In recent years, a topic of much controversy has been the circumstances of our own American colonization. The mistreatment, capture and killing of Native Americans during the Columbian Exchange has turned the perspective of many from an event of major importance to an event of major disaster. The Columbus Day holiday itself isn’t even recognized by some states anymore. Columbus certainly wasn’t a hero and should be viewed poorly for his part in the genocide of the Native American people. However, the holiday must still be celebrated, as the Columbian Exchange itself was an essential piece of our history.
Columbus Day should be celebrated purely because of the impact it had on our lives and the modern world. According to Crosby’s “The Columbian Exchange”, the continental drift that split the Old and New World’s apart was reversed by the exchange of plants, animals, etc. that were once divided. Without it, Europe’s crops like wheat would not have made it to America, and America’s crops like maize would not be seen in Europe. This exchange is one of the most crucial events in American and European history, and to ignore it would be a disgrace to our own country’s story.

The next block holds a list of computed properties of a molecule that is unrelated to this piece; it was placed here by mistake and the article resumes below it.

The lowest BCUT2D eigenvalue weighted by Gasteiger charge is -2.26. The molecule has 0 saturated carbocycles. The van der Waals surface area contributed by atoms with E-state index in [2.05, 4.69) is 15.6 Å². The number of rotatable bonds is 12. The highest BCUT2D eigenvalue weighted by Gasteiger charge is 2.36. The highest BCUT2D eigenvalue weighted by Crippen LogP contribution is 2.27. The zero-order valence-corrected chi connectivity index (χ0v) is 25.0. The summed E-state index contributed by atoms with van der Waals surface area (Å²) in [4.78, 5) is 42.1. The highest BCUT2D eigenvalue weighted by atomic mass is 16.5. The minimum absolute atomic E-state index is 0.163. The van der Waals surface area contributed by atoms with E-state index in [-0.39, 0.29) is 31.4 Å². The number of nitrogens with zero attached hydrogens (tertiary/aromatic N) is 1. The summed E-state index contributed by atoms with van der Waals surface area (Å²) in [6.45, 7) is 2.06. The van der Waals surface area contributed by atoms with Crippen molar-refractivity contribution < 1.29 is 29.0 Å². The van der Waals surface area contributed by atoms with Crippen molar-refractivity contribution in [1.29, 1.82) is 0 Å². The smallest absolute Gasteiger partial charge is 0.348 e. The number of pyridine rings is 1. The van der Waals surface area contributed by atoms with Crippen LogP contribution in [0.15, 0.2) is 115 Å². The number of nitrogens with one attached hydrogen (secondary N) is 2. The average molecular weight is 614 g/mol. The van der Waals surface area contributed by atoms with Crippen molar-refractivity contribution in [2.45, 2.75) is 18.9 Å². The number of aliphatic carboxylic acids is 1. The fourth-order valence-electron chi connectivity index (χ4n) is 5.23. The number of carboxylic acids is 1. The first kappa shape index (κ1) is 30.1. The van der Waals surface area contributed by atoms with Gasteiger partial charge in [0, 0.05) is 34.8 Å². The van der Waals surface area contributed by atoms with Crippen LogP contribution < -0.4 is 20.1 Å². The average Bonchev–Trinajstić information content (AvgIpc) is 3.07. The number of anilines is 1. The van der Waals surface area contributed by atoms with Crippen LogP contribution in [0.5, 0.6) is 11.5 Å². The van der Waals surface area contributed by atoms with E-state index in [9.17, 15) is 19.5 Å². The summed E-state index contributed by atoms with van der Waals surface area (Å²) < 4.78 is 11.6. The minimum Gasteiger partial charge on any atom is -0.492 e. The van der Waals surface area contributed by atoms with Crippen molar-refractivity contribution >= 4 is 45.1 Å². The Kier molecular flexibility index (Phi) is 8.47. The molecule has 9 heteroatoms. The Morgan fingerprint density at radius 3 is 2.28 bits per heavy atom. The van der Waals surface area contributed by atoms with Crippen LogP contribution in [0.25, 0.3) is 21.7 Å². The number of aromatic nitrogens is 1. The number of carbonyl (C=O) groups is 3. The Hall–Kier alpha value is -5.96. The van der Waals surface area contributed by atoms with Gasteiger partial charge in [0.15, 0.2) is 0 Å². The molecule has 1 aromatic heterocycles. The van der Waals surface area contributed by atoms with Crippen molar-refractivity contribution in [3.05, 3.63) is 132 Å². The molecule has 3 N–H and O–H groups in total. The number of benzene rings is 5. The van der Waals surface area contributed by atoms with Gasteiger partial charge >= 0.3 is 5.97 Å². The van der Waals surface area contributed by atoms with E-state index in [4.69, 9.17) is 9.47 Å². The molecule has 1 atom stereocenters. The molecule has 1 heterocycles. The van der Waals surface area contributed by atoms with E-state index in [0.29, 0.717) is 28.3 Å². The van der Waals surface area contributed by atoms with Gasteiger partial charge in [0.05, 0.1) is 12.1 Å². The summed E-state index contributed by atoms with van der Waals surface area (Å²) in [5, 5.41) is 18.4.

The main argument against the holiday is that the consequences of the Exchange with Native Americans are too awful to be in a celebration. This argument is wrong because of two points, the first one being our history is simply full of bloodshed. Schweikart and Allen’s “A Patriot’s History” states “the number [of Native Americans dead] is closer to 800,000”. 800,000 is a horrifying number, but it’s miniscule in comparison to other parts of American history. Over 60 million people in the world died as a result of WWII, but no one is saying we should ignore the war or not be proud of our efforts. Columbus wasn’t a great guy, but the holiday isn’t about him. It’s about what he started for the world.
The second point against the Native American argument is that the consequences of the Columbian Exchange were inevitable with globalization anyway. Crosby’s “Columbian Exchange” states “The history of the United States begins… with epidemics of unidentified disease”. The death of the Native Americans due to disease was uncontrollable and outweighed any other fatality in the Exchange. Connecting Europeans to America was a necessary move for us, so the Native Americans would have eventually suffered the diseases they did anyway. The consequences were inevitable; why should the holiday be ignored?
Due to it’s impact on America and the world as a whole, Columbus Day should remain a celebrated holiday, but Columbus himself shouldn’t remain a celebrated man. Our heritage is what’s being celebrated on the day, not anything else. The ends should be celebrated in our advancements as a country, not the means. Of course Columbus and his fellow colonists didn’t do great things. They were greedy and manipulative to get what they wanted. But, the results of his voyage are of too much importance to be not celebrated, let alone ignored. Let us cherish the holiday, and look down upon the man.